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The rivalry of the systems following 1945 brought about a political fragmentation in a small area in Southeastern Europe that was second to none. The consideration of the region as a "focal point of the Cold War" is therefore almost inevitable, in order to discuss interactions between global power constellations and local characteristics and continuities.
Janis Nalbadidacis and Matthias Thaden on a workshop at the HU Berlin.

The two Germanies' respective South Asia policies relied on and referenced one another to such an extent that they on occasion punctured the bipolarity of the Cold War. In so doing the GDR and the FRG decidedly pursued their own interests, which often differed substantially from those of the superpowers on either side of the Iron Curtain. By Alexander Benatar.

The Cold War Portal on the website of the Berlin Center for Cold War Studies is a virtual platform that introduces institutions that deal with the Cold War on an interactive map.  The 100th entry is on the Museum Konsperi Asia-Afrika. By Sophie Lange.

The Museum Konperensi Asia-Afrika (KAA), based in Bandung, Indonesia, represents the historical values of the Asian-African Conference of 1955.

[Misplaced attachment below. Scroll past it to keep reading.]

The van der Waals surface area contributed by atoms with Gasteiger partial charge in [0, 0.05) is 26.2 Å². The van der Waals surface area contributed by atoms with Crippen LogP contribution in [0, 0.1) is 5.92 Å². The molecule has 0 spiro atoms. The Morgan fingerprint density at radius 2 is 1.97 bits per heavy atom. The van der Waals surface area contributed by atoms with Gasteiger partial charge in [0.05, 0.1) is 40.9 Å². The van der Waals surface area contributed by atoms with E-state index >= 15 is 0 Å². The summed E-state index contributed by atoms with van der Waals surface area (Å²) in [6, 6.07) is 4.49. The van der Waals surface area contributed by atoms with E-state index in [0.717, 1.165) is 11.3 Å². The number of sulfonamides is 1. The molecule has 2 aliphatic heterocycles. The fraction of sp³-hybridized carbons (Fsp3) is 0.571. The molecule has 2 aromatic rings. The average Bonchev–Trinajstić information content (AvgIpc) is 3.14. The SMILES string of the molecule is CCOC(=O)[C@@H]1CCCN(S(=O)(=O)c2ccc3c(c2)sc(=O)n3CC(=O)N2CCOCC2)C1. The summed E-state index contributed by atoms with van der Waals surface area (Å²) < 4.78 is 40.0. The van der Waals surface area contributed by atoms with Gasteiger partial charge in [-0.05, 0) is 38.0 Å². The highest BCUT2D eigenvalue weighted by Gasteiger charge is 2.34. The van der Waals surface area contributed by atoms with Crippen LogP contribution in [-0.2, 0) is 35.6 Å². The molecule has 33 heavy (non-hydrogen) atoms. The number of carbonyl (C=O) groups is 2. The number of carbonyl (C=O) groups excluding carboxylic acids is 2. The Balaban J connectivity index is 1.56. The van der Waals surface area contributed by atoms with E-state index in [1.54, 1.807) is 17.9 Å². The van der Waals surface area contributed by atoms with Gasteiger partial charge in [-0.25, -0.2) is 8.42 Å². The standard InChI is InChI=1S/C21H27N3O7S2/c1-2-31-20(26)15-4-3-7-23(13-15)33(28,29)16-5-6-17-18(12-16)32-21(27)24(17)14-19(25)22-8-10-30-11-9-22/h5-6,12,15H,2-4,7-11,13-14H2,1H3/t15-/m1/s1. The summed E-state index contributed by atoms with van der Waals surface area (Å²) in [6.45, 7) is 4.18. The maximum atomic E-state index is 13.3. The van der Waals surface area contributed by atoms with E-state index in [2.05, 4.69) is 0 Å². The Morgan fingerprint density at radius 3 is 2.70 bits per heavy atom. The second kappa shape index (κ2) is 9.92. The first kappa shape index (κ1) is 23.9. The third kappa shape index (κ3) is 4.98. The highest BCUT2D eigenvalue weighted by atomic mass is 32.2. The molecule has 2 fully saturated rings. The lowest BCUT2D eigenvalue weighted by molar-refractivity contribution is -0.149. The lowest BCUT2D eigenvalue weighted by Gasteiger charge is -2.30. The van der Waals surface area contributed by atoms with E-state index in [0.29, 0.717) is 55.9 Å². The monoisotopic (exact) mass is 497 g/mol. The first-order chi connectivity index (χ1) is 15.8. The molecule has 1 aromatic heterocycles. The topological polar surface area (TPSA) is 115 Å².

The Cold War Studies Project (CWSP) maintains LSE IDEAS as the leading centre in Europe for advanced study and research the Cold War. We focus on:

Getulio Vargas Foundation (FGV) has a long tradition of research and public service in the area of international relations in Brazil.

The Cold War was a global conflict and Cold War scholars are among the most international of academic communities - research on this time period is a collaborative effort of scholars from all over the world. This seven-part series is a cooperation of the Berlin Center for Cold War Studies and the Military History Portal. The interviews were conducted by Dr. Christoph Nübel (Humboldt University of Berlin) and Dr. Klaas Voß (Hamburg Institute for Social Research). This week: Dr. phil. Frank Reichherzer, Research Fellow at the Center for Military History and the Social Sciences of the German Army (ZMSBw) − Potsdam, Germany. (In German).

The Cold War was a global conflict and Cold War scholars are among the most international of academic communities - research on this time period is a collaborative effort of scholars from all over the world. This seven-part series is a cooperation of the Berlin Center for Cold War Studies and the Military History Portal. The interviews were conducted by Dr. Christoph Nübel (Humboldt University of Berlin) and Dr. Klaas Voß (Hamburg Institute for Social Research). This week: Lic. phil. Sibylle Marti, PhD Research Fellow at the University of Hagen – Hagen, Germany. (In German).

The Cold War was a global conflict and Cold War scholars are among the most international of academic communities - research on this time period is a collaborative effort of scholars from all over the world. This seven-part series is a cooperation of the Berlin Center for Cold War Studies and the Military History Portal. The interviews were conducted by Dr. Christoph Nübel (Humboldt University of Berlin) and Dr. Klaas Voß (Hamburg Institute for Social Research). This week: Prof. Dr. Bernd Greiner, Director of the Berlin Center for Cold War Studies and Fellow at the Hamburg Institute for Social Research – Berlin/Hamburg, Germany. (In German).